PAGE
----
I want to give my kids everything. Whether emotional support or material things, there is nothing that I don’t want to provide for them. As I tell many people, I feel like I was waiting my whole life to be a father.
There is one thing, however, that I felt I couldn’t give them. That one thing is family. Perhaps not “family” in the sense of me as a dad, but family in terms of extended family. Since 2012, I haven’t had a relationship with the family I grew up with. I’ve alluded to it here, but have strayed from going into details for the privacy of others. I will be straying from details today too.
Forgoing those details in these blogs makes it a difficult thing to get into because most of us are conditioned to accept whatever slings and arrows are thrown our way by those who brought us into the world. Rest assured, however, that even the most ardent of familial supporters understand my situation before I even get through the opening to my explanation. It’s not a small thing. It’s a series of major things.
My ex-wife provides my children with family on her side and, for that, I am eternally grateful. When I was divorced, I lost that outlet for myself. Phone calls stopped and texts went away. That’s all fine. Most I once broke bread with nod at me if we pass in a supermarket or make small talk at what little family functions we might share. However, I don’t expect them to send me birthday cards. It’s a good thing too, because they don’t.
While that stung a bit at first, I’ve gotten over it. I understand that what’s right for one person often differs from another. Personally, I would probably keep a departing relative, without family of their own, on my Christmas card list. But I guess card stock costs money or something. Whatever. My job isn’t to get into the heads of others.
For a while, I was overly concerned about my lack of family. I searched everywhere for it. To quote a rather obscure song that repeated on my Spotify playlist, I was looking for love in the trash. Whoever offered me a glimmer of kin was welcomed with open arms.
That’s when I discovered that, for some seeing me, “family” was a bargaining chip. I was no different than someone who yearned for food, shelter, or money. Knowing a person needs something can be a welcome act of kindness for some and a selfish target of pain for others.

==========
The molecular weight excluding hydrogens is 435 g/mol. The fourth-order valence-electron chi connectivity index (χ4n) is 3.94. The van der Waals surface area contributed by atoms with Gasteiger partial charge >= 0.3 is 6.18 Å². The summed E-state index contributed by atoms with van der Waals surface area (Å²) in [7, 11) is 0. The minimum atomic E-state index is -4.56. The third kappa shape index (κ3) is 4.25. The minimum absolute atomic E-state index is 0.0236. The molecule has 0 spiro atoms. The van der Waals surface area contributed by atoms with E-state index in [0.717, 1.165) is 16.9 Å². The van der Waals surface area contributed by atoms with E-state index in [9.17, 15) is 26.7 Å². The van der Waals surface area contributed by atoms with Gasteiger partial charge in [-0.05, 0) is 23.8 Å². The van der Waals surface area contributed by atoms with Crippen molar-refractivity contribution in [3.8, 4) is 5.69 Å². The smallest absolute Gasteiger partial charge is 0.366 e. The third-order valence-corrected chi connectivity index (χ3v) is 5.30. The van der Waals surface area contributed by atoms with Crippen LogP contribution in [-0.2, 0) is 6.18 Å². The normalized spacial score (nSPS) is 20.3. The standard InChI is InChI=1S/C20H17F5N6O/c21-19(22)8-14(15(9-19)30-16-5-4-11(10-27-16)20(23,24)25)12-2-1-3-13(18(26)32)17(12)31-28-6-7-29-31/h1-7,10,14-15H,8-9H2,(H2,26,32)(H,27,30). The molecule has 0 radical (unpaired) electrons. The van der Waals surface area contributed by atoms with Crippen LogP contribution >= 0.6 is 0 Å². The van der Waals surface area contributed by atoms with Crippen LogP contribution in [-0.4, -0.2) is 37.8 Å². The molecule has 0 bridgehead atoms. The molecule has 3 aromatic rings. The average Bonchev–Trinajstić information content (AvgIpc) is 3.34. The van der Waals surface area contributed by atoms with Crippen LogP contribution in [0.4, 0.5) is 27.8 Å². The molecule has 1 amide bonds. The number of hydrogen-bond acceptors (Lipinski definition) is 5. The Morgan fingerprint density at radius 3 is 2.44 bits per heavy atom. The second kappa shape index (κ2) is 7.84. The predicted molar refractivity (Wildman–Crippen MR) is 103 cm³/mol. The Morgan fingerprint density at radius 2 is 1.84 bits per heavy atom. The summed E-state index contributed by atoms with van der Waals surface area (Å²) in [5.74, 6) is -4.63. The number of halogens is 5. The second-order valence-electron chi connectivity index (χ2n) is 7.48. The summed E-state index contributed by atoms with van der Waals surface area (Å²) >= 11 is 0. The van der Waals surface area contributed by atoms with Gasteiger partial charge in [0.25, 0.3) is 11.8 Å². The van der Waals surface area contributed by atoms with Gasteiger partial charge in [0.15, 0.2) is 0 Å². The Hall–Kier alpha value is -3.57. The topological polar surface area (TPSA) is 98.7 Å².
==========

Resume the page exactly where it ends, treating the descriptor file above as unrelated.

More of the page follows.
Some people dangled it in front of me. Promises that were always just short of coming true or potential holidays that never happened all played out before me. I watched from the outside, at a constant arm’s length, like a ragamuffin in an overdue Dicken’s novel. I’d convince myself that what little scraps were available at the table were enough. I watched in stunned silence as the meals were eventually given away to others.
While some used it to keep me waiting, there were others who used it to lock me into places I didn’t belong. They portrayed themselves as family like bad actors in a play that they knew I was desperate to cast. They’d send cards and texts proclaiming to be the tribe I hoped for when they thought they could get something from me, but stopped when they knew they couldn’t.
Those people weren’t family. Looking back, it wasn’t even about wanting them to be. It was about wanting anyone to be. That’s a tough thing to write and a tougher thing to realize.
Sadly, red flags look white through rose-colored glasses and, if you don’t know what constitutes a red flag, you can’t see it anyway. People who cut to the bone and use your darkest pain against you aren’t your people. Yet, that’s happened throughout my life.
Imagine telling someone your deepest secrets. You explain the ways in which the boogeyman hurt you. Stories saved for supposed loved ones come out and details, far deeper than you’d ever write in a blog, are shared. You are vulnerable on the most sensitive of levels. They listen. They nod. They seem to care.
Then, the first time you do something that goes against their wants, they scream at you, “You’re just like the boogeyman!”
Terrible, right? Who would say such a thing?
Many people. Many people would say such a thing.
As I came to grips with who I really am and stopped creating narratives about how I had filled my table with surrogate relatives, my mentality changed. I began to grow stronger in the words I let bounce off of me. They stung less and I took them less personally. It’s a good thing too, because seeing that, those hurling them tried even harder.
Walking out of doors that should have been opened years earlier, you’ll hear all sorts of terrible things from those who are desperate to keep you locked in the room. There will be guilt. There will be shame. There will be anguish. They will literally scream, “you’re going to die alone.”
To that I say, I’d rather die alone than with the wrong people beside me.
It took over a decade to realize that I shouldn’t create family for the sake of family. I don’t need love for the sake of love. That isn’t how any of this works. You find people who you want to make family with. You find people you want to love. You don’t go out looking to fill those roles in your life and allow anyone willing to play them in. You shouldn’t be in love with being in love. You should be in love with people.
As far as my kids, I already give them everything. I give them family too. I’m their family. Holidays don’t need to be stuffed with bad actors pretending. Holidays need to be filled with love and support. That’s what I give them. Today, we couldn’t be happier. If anyone else ever joins in, they’ll fit here and not be wedged here. That’s what giving my kids family truly is.
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